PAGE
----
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Half Moon champions healthy eating

Published 20 March 2013

Today marks World Day of Theatre for Children and Young People and the Half Moon Young People’s theatre is celebrating with a new play championing healthy eating.

Award-winning writer Tanika Gupta’s Moon & Genie plays at the venue until 28 March and tells the story of Jamal and his friend Maxwell, a street dancing life-size monkey.

Suitable for children aged three to seven-years-old, Moon & Genie sees the pair embark on a journey around the world courtesy of the Genie of the Saucepan as they conjure a meal of imaginative splendour for Jamal’s grandmother.

Directed by Half Moon’s Chris Elwell, the production features Bollywood and street dancing, a singing moon and a kitchen packed full of enchanting magic. At the end of the performance, Jamal invites the children on stage to play and share the fruit he has collected on his travels.

Speaking about the production and its timely opening, Elwell said: “We have a packed house on World Day of Theatre for Children and Young People for our production of Moon & Genie, an exciting and action-packed show to get imaginations running wild. There is music, singing, Bollywood and street dancing and some beautiful costumes and pieces of set. We hope that our friends at the children’s theatres across London welcome many more people through their doors too.”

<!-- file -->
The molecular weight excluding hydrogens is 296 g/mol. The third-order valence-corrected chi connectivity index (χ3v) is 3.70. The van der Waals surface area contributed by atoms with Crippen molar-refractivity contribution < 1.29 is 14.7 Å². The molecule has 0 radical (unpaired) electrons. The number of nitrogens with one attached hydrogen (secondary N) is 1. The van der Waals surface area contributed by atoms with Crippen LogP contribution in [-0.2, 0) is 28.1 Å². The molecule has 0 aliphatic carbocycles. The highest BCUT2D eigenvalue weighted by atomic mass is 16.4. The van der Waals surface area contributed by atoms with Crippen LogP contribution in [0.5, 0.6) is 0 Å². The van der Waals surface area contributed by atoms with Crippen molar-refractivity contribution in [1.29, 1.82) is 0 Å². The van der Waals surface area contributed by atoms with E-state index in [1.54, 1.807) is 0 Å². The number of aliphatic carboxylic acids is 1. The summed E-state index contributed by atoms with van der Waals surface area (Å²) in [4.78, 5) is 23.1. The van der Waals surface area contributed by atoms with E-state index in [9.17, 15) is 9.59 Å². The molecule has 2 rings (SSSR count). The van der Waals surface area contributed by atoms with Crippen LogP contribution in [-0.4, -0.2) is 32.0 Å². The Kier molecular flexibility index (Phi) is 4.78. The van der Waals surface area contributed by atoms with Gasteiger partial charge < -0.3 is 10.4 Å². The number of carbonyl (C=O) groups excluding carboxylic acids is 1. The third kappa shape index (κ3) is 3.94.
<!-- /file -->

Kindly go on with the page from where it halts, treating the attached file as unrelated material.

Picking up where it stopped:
World Day of Theatre for Children and Young People calls for parents, grandparents and guardians to take children to the theatre and introduce them to the magical and enriching pastime. War Horse writer and supporter of the campaign Michael Morpurgo explained the importance of the worldwide celebration, saying: “Shakespeare once wrote ‘The play’s the thing’… and he was right, but not entirely right, actually! The story’s the thing and the play is simply the most powerful way of telling it. The power of theatre, whether for young or old, lies in the collaboration of stories and ideas, the actors (and everyone back stage too of course) and most importantly the audience; we all make the play together, live it together, suspending disbelief together, bound in the same imaginative endeavour.

“For young people, coming to the theatre for the first time, the effect is electrifying, utterly compelling. It is live in front of their eyes, the story, the spectacle, the music, the lighting, the movement, the sound, the actors. Such an experience can change young lives. It informs and enriches us all.”


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